Date
15 July 2019
If Hong Kong is to continue to attract international businesses, and be an attractive place to live and work, maintaining the city's high degree of autonomy is essential, British Foreign Secretary Jeremy Hunt said in a report. Photo: Reuters
If Hong Kong is to continue to attract international businesses, and be an attractive place to live and work, maintaining the city's high degree of autonomy is essential, British Foreign Secretary Jeremy Hunt said in a report. Photo: Reuters

Britain voices concern that HK autonomy is ‘being reduced’

The British government voiced concern about Hong Kong’s future, saying several incidents that took place in the past few months suggest that the city’s autonomy is getting eroded.

In a six-monthly report to the British parliament, Foreign Secretary Jeremy Hunt wrote that implementation of the ‘one country, two systems’ principle since 1997 has been central to Hong Kong’s prosperity.

While praising the model for working well, Hunt said he has been concerned that Hong Kong’s high degree of autonomy is “being reduced” and that the territory is being pressured to accept Beijing’s interpretation of civil and political freedoms.

Explaining where his concern originated, Hunt cited several examples, including the banning of the Hong Kong National Party, political screening of election candidates, and the seemingly politically motivated expulsion of Financial Times journalist Victor Mallet.

The senior British government official pointed out that the ‘one country, two systems’ principle is an unique advantage for Hong Kong because it not only makes the city a bridge that connects China to the world but also allows the territory to keep judicial independence, which gives foreign companies operating there great confidence.

However, as Hong Kong has been assimilating itself into China, it also means the way the city interprets civil and political freedoms is more and more like China, Hunt said.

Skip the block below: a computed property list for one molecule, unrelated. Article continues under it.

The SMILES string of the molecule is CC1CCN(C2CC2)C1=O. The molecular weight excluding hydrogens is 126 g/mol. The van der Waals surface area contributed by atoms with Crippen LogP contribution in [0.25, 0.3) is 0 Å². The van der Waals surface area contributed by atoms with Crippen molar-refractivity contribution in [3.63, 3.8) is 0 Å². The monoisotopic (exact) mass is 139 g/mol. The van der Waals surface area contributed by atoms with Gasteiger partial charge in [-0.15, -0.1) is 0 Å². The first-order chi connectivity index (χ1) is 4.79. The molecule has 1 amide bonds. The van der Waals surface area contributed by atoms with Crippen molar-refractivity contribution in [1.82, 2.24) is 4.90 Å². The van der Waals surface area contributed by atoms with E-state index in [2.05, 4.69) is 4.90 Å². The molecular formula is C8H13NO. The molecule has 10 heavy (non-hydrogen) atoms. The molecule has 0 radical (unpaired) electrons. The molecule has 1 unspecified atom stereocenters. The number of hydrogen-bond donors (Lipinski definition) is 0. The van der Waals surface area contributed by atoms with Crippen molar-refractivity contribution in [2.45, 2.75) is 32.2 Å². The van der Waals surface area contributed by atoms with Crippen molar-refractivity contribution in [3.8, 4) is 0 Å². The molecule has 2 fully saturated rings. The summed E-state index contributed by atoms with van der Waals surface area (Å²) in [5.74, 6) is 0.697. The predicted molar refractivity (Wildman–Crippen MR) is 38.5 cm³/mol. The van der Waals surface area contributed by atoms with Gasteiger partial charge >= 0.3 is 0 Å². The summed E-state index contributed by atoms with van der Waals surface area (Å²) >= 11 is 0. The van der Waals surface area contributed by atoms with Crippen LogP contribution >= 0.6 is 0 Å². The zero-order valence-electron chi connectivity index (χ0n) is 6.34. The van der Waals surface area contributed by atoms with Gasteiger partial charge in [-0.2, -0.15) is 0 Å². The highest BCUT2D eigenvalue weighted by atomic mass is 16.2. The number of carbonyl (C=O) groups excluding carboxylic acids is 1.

“If Hong Kong is to continue to attract international businesses, and be an attractive place to live and work, then its high degree of autonomy, and the way of life that has made it unique and successful, must be maintained,” Hunt wrote, the Hong Kong Economic Journal reports.

Emphasizing that Hongkongers’ rights and freedoms must be maintained to ensure the city’s continued prosperity, Hunt said that while Britain does not support independence for Hong Kong, the UK government will continue to commit to the “faithful implementation” of the 1984 Sino-British Joint Declaration.

In response to the report, a Hong Kong government spokesman said the city has been following ‘Hong Kong people administering Hong Kong’ and a high degree of autonomy in strict accordance with the Basic Law since the return to Chinese sovereignty, and that the ‘one country, two systems’ principle has been fully and successfully implemented.

While pledging that the government will fully protect human rights and freedoms in Hong Kong and insisting that there is no question of ‘political screening’ as alleged by the report, the spokesman stressed that foreign governments should not interfere in any form in the city’s internal affairs.

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TL/RC

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